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Food for thought.
People want to help people – being a social worker is a testament to providing care for others – But what if, due to structural constraints it is impossible. Apparently, the answer is, you do paperwork. Tiffany Taylor tackles this in her report : Paperwork First, not Work First: How Caseworkers Use Paperwork to Feel Effective.
Her conclusions paint a sad picture. The case studies she looked at describing, essentially, social workers do paperwork because they cannot help the people they have been tasked to help.
“My findings illustrate that caseworkers used paperwork in three main ways: paperwork was a way to feel effective or successful in their jobs; paperwork was a way to show you followed rules and “covered your ass;” and paperwork was, according to caseworkers, a way to ensure the fair treatment of clients.” -p.23
Fascinating. But it makes sense as we as human beings like to be reinforced for doing the “right” thing.
“First, completing paperwork was a way for caseworkers to achieve standard measures of effectiveness and to feel successful in their jobs. A great deal of literature has questionedthe effectiveness of current welfare-to-work programs in the United States (e.g., see the 2008 special issue of the Journal of Sociology & Social Welfare about the “success” of welfare; Corcoran et al., 2000; Hennessy, 2005; Lichter & Jayakody, 2002; O’Connor, 2000). There are no clear mechanisms currently in place in the Smithgrove County Work First program that would allow caseworkers to effectively help participants. Even if there were mechanisms, the lack of participant education and skills and the poor local labor market are barriers potentially too large to overcome. Given this, caseworkers turn to the concrete tasks on which supervisors evaluate them: finishing their paperwork on time. While paperwork is frustrating, it is something they can do effectively.”
“Additionally, caseworkers and managers argued the paperwork was important to show you were doing your job correctly (cover yourself) and it is important because it holds case workers accountable to treating program participants fairly. Lipsky (1980), and later Watkins-Hayes (2009), both describe the conflicting roles of street-level bureaucrats. On the one hand, these workers are expected to help clients, but on the other, they are expected to police the behavior of those they serve. Being somewhat wedged between serving their bureaucracies and clients creates a dilemma, one that is often solved by focusing on rule-mindedness. In many ways, caseworkers avoid this dilemma through focusing the majority of their time on completing paperwork. Again, given the lack of mechanisms for helping program participants, caseworkers focus on completing paperwork, arguing that it helps them be fair. No one, however, suggested the paperwork helps program participants find work or helps them move from welfare to work.******The argument that paper work ensured fairness also seemed a response to arguments of bias or discrimination by caseworkers (see Gordon’s 1990 historical work on caseworker bias), something future work should consider more. While recent work has examined case closure and race (Monnat, 2010; Monnat & Bunyan, 2008; Schram, 2005), it is possible some caseworkers believe they are resisting bias, which may or may not be the case. In short, the caseworkers in Smithgrove County wanted to treat people fairly and to them, treating everyone the same, in terms of paperwork, meant being fair.” -p.24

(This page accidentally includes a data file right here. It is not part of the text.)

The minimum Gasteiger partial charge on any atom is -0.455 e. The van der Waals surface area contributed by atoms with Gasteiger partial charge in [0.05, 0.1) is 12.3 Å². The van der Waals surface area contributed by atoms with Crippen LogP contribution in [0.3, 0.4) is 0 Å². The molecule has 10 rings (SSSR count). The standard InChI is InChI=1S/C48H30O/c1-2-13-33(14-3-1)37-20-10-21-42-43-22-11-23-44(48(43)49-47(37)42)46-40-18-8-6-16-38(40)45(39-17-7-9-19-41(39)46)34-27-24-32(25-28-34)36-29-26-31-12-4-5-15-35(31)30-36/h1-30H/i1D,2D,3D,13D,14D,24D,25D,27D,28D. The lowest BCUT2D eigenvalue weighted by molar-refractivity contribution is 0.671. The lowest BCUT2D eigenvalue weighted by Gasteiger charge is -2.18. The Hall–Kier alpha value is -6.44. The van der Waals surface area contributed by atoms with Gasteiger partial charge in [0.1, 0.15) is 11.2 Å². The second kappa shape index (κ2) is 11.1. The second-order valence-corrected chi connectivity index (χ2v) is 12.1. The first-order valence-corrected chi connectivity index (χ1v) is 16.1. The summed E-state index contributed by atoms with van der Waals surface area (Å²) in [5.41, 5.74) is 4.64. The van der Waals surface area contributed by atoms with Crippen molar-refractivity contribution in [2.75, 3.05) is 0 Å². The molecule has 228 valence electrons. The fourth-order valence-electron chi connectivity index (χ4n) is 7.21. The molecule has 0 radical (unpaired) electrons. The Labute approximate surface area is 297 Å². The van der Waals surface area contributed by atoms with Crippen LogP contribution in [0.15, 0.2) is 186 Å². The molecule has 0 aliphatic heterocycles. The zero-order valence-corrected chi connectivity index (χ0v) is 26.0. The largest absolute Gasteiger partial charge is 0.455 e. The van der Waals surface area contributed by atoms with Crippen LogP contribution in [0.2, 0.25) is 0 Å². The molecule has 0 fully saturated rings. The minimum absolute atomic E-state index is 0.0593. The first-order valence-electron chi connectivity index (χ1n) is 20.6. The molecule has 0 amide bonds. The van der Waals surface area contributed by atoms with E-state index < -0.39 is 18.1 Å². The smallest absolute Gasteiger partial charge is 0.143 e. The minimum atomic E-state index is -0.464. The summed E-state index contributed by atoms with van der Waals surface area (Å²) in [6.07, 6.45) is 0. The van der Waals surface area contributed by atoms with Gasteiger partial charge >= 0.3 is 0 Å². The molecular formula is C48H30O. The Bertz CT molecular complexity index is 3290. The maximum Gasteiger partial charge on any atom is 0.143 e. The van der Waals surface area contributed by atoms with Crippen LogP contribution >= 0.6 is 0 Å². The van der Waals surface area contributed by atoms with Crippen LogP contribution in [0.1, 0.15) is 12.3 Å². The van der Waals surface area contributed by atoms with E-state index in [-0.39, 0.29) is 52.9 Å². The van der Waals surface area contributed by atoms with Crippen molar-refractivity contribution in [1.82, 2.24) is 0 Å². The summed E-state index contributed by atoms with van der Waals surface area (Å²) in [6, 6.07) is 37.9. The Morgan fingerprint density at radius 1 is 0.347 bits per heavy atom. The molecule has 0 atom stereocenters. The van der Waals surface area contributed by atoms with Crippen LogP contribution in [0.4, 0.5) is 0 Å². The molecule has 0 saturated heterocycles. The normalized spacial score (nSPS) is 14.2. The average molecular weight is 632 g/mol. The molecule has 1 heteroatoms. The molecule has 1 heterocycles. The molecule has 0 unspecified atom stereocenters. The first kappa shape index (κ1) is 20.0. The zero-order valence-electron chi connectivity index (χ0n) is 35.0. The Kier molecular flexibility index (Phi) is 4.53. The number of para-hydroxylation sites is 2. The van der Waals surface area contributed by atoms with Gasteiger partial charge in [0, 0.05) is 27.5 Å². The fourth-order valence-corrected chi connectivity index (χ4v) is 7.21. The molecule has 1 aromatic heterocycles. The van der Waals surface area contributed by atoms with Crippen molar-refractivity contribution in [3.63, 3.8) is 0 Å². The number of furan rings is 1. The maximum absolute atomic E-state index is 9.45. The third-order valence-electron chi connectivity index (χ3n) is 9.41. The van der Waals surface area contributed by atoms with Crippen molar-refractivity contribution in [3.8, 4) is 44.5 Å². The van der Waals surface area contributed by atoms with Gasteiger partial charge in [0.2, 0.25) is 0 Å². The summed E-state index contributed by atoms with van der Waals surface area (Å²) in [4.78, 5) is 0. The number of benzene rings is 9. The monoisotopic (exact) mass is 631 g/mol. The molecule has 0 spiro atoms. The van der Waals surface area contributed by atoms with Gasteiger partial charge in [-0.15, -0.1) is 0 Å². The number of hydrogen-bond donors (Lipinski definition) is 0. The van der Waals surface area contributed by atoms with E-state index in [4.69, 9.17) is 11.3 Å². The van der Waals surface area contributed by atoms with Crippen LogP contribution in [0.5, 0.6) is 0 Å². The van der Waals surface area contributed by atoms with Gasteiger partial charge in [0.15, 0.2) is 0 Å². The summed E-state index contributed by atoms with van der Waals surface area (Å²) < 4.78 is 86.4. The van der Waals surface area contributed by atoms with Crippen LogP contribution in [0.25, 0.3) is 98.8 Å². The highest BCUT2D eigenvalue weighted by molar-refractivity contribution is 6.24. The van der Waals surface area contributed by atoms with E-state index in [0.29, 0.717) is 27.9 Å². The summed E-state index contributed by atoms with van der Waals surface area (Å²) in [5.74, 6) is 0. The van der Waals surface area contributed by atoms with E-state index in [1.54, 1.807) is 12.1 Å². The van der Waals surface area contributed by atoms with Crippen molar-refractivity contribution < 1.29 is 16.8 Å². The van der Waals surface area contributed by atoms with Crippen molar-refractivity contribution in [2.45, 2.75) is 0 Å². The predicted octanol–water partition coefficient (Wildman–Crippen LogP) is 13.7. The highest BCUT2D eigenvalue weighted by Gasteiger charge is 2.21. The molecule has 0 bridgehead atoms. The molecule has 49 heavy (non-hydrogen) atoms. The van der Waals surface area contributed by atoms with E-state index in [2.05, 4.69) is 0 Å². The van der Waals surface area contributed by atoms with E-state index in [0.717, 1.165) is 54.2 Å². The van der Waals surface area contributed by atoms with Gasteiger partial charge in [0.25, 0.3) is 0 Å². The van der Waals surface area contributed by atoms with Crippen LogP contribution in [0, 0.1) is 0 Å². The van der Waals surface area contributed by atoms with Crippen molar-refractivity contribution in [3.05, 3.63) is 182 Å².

When looking at research like this it reminds me of the idea of the self-fulfilling prophecy. The reactionary forces in the United States have been waging a war on the social safety net since the late 1970′s. The idea of a society that helps all of its members is regarded as some sort of toxic left-wing fantasy. Count how long it takes to the conservative self-righteous to decry big government, welfare and the “takers” in society. Under this banner they have systematically rendered much of the social safety net ineffective in the US, thus gradually making the unreality of their arguments begin to ring true.
Now… Now our zealots can point to the ineffectiveness of Big Government! To that I reply: “Where you expecting a different result when you’ve been hollowing out the system for last 40 or so years?”.
The insidiousness of self fulfilling prophecies indeed.
Sometimes there are no words for describing the foul airs that somehow passes as conservative “thought”. Just sharing this so you can join me in shaking your head in disbelief.
Most immigration hardliners also believe that anyone who comes to this country damn well ought to learn English. No bilingual education, no chance of Americans ever rubbing elbows with people who don’t speak Amurrican.